Gerald Fischbach Joins New Yorkers For The Advancement Of Medical Research In Advocating For $1 Billion For Stem Cell Research
On March first, Stem Cell Lobby Day, hundreds of people and their families who are affected by Parkinson’s, Juvenile Diabetes, Spinal Cord injuries and other life-threatening diseases, will come together with advocates, business leaders and scientists to ask the Legislature to fund in New York State life-saving stem cell research, including research involving embryonic stem cell research, a type of science which has the ability to help over 100 million Americans.
The group, including Dr. Gerald Fischbach, executive vice president and dean of Columbia University Medical Center, will be joined by Speaker of the Assembly Sheldon Silver, Deputy Majority Leader of the Senate Nick Spano, and State Senator John Bonacic who will speak in support of stem cell research in New York State.
While in Albany , these adults and children will be meeting with Legislators to request their support for legislation which includes an affirmative state policy on embryonic stem-cell research as well as state funding in the form of $100 million per year for ten years. This legislation has yet to be introduced this year, but NYAMR’s goal is to have it introduced by a Majority member in the Senate and Assembly in the coming weeks.
NYAMR will call on the Governor and State Legislators not to abandon the hundreds of thousands of New Yorkers and their children who live each day with the specter of these life-threatening diseases. Governor Pataki and the Legislature face an important choice for New Yorkers, one that has both economic and human consequences. Support of stem cell legislation will not only provide funding for this groundbreaking research with its potential to cure so many deadly diseases, but will create thousands of new research jobs and cement New York’s position as a leader in scientific exploration.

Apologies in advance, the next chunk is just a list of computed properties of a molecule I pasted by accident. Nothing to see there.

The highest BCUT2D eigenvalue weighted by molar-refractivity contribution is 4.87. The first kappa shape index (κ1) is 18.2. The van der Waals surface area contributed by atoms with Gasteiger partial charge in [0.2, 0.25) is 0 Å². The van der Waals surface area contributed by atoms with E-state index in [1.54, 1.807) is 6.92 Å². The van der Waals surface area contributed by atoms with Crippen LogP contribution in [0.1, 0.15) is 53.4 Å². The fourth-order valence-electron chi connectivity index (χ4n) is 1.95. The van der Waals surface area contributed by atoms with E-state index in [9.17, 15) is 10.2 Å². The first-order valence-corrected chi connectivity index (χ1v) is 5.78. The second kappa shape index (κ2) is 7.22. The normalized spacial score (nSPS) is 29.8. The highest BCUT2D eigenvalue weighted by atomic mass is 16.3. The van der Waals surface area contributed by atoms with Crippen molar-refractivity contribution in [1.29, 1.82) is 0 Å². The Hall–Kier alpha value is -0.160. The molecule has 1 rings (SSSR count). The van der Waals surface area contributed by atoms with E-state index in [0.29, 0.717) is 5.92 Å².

NYAMR is a coalition of patient advocacy groups, faith-affiliated organizations, medical colleges and biotechnology companies that have a shared interest in encouraging and funding embryonic stem-cell research in New York State. NYAMR is twenty-four organizations strong including the Parkinson’s Disease Foundation, Juvenile Diabetes Research Foundation, Hadassah, AMDeC, Columbia University Medical Center, the Christopher Reeve Paralysis Foundation, the Michael J. Fox Foundation, the Biotechnology Association of New York and numerous other stakeholders all working together for the advancement of stem-cell research in New York State.
What do the experts and advocates say about stem cell research:
Dr. Gerald Fischbach Executive Vice President and Dean of the Columbia University Medical Center "New York's strength in biomedical research is unparalleled. To remain at the forefront of stem cell research -- which could yield enormous insights into some of the most debilitating diseases of our time-- the State must step up and demonstrate its strong support. California has fired a shot across the bow and other states are considering measures to promote stem cell research. We do not want to see our best people, our best science, and the jobs and economic development that go along with it, head west. New York needs to pass legislation supporting stem cell research."